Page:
EU warns Microsoft of new fines
You will comply
The European Commission has warned Microsoft it could face further penalties over what it calls "unreasonable pricing" of interoperability information.
Microsoft was ordered to make details of its protocols available to rivals when it was found guilty of anti-competitive behaviour in 2004. Today, the commission sent Microsoft a "statement of objections" detailing exactly why it thinks the software firm is charging too much for access to its protocols.
In the statement, Commissioner Neelie Kroes argues that the firm agreed the cost of access to its protocols should be determined by how innovative they are. Now the EC says the protocols are not innovative enough to justify the prices Microsoft is charging.
For its part, Microsoft says analysis of its proposed cost structure carried out by PriceWaterhouseCoopers found the prices for access to its code are "at least 30 per cent below market rate for comparable technology". It also argued that its protocols are innovative, and it's always been prepared to negotiate prices with potential licensees.
In a teleconference with the press this afternoon, Brad Smith, general counsel for Microsoft said: "We submitted a pricing proposal to the commission in August last year and have been asking for feedback on it since that time. We're disappointed that this feedback is coming six months later and in this form."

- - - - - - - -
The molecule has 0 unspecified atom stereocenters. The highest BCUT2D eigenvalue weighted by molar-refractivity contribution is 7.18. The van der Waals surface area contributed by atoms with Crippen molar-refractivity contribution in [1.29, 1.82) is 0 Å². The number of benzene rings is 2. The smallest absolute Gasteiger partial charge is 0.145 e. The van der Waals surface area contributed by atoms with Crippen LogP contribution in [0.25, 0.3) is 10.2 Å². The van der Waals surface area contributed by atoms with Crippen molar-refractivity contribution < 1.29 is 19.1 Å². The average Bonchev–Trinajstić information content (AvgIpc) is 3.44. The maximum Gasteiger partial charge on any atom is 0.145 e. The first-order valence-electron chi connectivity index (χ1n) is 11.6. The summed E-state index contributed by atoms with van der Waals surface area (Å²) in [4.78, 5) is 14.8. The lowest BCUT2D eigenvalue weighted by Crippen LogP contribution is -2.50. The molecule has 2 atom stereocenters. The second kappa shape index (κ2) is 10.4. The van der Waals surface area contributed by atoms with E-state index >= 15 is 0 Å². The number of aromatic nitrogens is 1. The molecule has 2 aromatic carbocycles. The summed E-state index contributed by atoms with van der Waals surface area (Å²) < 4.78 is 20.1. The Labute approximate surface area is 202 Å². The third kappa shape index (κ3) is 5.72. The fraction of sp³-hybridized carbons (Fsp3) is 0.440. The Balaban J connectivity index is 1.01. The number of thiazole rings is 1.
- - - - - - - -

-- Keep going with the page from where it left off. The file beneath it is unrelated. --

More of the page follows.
He added that Microsoft has not yet received the full statement from the commission, and has only seen the press release so far, but that based on that he has a couple of significant concerns.
"The press release appears to suggest a new approach for price regulation of technology. It suggests that the test of innovation should be applied to exclusion of all others, and that only technology that is patentable will be considered innovative. This is a significant change in government policy."
He added that the policy was also being applied on a worldwide basis, an approach that could cause chaos if it was taken by many governments, as it would inevitably lead to conflicting rulings.
The company has four weeks to formally respond to the commission, after which it will be entitled to a hearing. ®
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